Given the hostility the Republican appointees on the Supreme Court showed to the Affordable Care Act during oral arguments this week, some progressives are seeking a silver lining. At least, some have argued, striking down the ACA would substantially undermine the legitimacy of the conservative-dominated federal courts. And even better, particularly if the Supreme Court strikes down the individual mandate while allowing the rest of the legislation to remain in operation, there’s the possibility that the resulting pressure on insurance companies facing an adverse-selection spiral would lead to a health care reform package better than the ACA. Should progressives see conservative judicial overreach as being as much opportunity as crisis? Alas, sometimes a devastating defeat is just a devastating defeat. Claims that striking down the ACA will substantially undermine the legitimacy of the Supreme Court are part of an extensive tradition of predictions that have generally turned out to be...

Judges as Defendants, Directors as Judges

The Law in These Parts asks tough questions about the role of the courts in Israeli settlement policy.

Praxis Films
This time, it seems, justice has won: The West Bank settlement outpost of Migron must be demolished. So ruled the Israeli Supreme Court this week. Migron is the best known of the outposts, small settlements set up across the West Bank since the '90s with the help of Israeli government agencies—but without the government approval required under Israeli law since official approval would drawn too much publicity. The outpost stands entirely on privately owned Palestinian property. The landowners, with the help of Israel's Peace Now movement, went to court in 2006. In this week's decision, the court rejected a government proposal to put off evacuating the settlers for three years until new homes could be built for them elsewhere. The ruling blasts the proposal as "egregiously unreasonable" in light of the "grievous and ongoing harm to the rule of law." Prima facie, the court upheld the rights of Palestinians over the government's fear of enforcing the law against settlers. The Israeli...

Predicting the Supreme Court Vote

Flickr
This is from political scientist Michael Evans , and was originally posted to a law and courts listserv. I thank him for sending it along: ***** I was curious about the relative number of words directed at the two sides in yesterday’s oral argument and thought the results would be of interest here. For those not familiar with the research on this (see below), it has shown that Justices tend to direct more questions and words at the side they eventually vote against. (Questions and words are highly correlated, but I prefer words because questions are harder to define.) The theory is that Justices generally do not play “devil’s advocate”—asking questions to help the side they support—but, rather, attempt to expose what they see as the weaknesses of the other side’s arguments. This table shows the relative number of words uttered by each Justice to the two sides regarding the constitutionality of the individual mandate under the commerce clause. As is typical, Thomas did not ask any...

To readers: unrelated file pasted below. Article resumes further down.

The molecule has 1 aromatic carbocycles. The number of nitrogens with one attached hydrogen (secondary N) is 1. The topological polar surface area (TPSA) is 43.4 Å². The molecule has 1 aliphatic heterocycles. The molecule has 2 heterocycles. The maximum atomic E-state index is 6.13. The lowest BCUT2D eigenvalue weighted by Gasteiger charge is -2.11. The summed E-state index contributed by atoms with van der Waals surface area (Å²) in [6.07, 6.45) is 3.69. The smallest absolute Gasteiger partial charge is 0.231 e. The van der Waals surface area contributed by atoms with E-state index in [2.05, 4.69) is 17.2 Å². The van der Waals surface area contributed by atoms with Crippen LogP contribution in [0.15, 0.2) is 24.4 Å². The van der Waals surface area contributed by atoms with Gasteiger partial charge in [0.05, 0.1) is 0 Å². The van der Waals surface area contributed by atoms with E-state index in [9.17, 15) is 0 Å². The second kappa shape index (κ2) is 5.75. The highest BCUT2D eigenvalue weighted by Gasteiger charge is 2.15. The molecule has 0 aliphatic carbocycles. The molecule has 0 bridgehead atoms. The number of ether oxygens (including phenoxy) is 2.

The Nine Circles of the ACA

(Flickr/diacritical)
Nobody was doing well by the time oral arguments in the Health Care cases ended at 2:30 p.m. Wednesday. Some Justices were sniping back and forth. The lawyers were showing the strain. And Justice Antonin Scalia was telling jokes. “[Y]ou know—the old Jack Benny thing, Your Money or Your Life, and, you know, he says ‘I'm thinking, I'm thinking,’” Scalia said from the bench. “It's—it's funny, because it's no choice. ... But ‘your life or your wife’s,’ I could refuse that.” “He’s not going home tonight,” Justice Sonia Sotomayor threw in as the crowd laughed. “That’s enough frivolity for a while,” Chief Justice John Roberts (nobody’s straight man) said sternly. I think he, like me, was afraid we would never get home that night, as if the Supreme Court had sailed into some forensic dimension where the clock hands were frozen in ice. If you want to know how strange things got, consider that a Justice of the United States Supreme Court suggested that the Court should invalidate the entire 2,...

How Far Will the Supreme Court Go?

"Balls and strikes" my ass. (Flickr/DonkeyHotey)
Just a few days ago, most people ( including me ) thought that while Thomas, Scalia, and Alito might display their naked partisanship in deciding the fate of the Affordable Care Act, both Anthony Kennedy and Chief Justice John Roberts, concerned with maintaining the Court's legitimacy and integrity, would surely uphold the law. And now after the spectacle the justices made of themselves for three days, everyone seems certain that the law is doomed, in whole or in part. And it really was a spectacle, one in which, as E.J. Dionne says , the "conservative justices are prepared to act as an alternative legislature, diving deeply into policy details as if they were members of the Senate Health, Education, Labor and Pensions Committee." What, you thought the Supreme Court's job wasn't to decide if they personally like a particular law, but whether it's constitutional? How quaint. Justice Scalia even asked whether if the government can regulate the insurance industry, it can make you buy...